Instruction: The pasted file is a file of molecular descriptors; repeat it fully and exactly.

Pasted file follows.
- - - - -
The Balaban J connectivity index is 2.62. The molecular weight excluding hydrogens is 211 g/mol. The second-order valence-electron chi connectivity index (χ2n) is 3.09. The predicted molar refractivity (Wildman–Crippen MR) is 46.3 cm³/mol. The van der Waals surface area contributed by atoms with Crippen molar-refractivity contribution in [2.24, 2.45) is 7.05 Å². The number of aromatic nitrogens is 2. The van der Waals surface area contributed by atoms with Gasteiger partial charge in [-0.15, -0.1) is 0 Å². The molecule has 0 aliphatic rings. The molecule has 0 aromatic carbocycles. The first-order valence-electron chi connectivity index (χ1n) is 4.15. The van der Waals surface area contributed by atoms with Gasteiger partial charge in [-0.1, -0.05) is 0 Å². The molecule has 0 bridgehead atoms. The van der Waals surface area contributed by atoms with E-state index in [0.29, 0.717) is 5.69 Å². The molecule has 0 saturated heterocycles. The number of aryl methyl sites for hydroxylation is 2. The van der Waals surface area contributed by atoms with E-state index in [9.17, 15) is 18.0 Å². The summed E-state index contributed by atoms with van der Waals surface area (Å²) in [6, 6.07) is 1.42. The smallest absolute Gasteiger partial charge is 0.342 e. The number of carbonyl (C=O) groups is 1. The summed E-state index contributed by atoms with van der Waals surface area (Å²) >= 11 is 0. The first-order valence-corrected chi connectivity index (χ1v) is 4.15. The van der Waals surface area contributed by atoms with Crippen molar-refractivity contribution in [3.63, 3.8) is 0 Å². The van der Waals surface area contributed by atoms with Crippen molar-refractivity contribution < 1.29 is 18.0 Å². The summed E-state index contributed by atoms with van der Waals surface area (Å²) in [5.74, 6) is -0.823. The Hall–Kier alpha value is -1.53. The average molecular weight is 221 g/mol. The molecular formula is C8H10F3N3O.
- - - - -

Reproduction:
The Balaban J connectivity index is 2.62. The molecular weight excluding hydrogens is 211 g/mol. The second-order valence-electron chi connectivity index (χ2n) is 3.09. The predicted molar refractivity (Wildman–Crippen MR) is 46.3 cm³/mol. The van der Waals surface area contributed by atoms with Crippen molar-refractivity contribution in [2.24, 2.45) is 7.05 Å². The number of aromatic nitrogens is 2. The van der Waals surface area contributed by atoms with Gasteiger partial charge in [-0.15, -0.1) is 0 Å². The molecule has 0 aliphatic rings. The molecule has 0 aromatic carbocycles. The first-order valence-electron chi connectivity index (χ1n) is 4.15. The van der Waals surface area contributed by atoms with Gasteiger partial charge in [-0.1, -0.05) is 0 Å². The molecule has 0 bridgehead atoms. The van der Waals surface area contributed by atoms with E-state index in [0.29, 0.717) is 5.69 Å². The molecule has 0 saturated heterocycles. The number of aryl methyl sites for hydroxylation is 2. The van der Waals surface area contributed by atoms with E-state index in [9.17, 15) is 18.0 Å². The summed E-state index contributed by atoms with van der Waals surface area (Å²) in [6, 6.07) is 1.42. The smallest absolute Gasteiger partial charge is 0.342 e. The number of carbonyl (C=O) groups is 1. The summed E-state index contributed by atoms with van der Waals surface area (Å²) >= 11 is 0. The first-order valence-corrected chi connectivity index (χ1v) is 4.15. The van der Waals surface area contributed by atoms with Crippen molar-refractivity contribution in [3.63, 3.8) is 0 Å². The van der Waals surface area contributed by atoms with Crippen molar-refractivity contribution < 1.29 is 18.0 Å². The summed E-state index contributed by atoms with van der Waals surface area (Å²) in [5.74, 6) is -0.823. The Hall–Kier alpha value is -1.53. The average molecular weight is 221 g/mol. The molecular formula is C8H10F3N3O.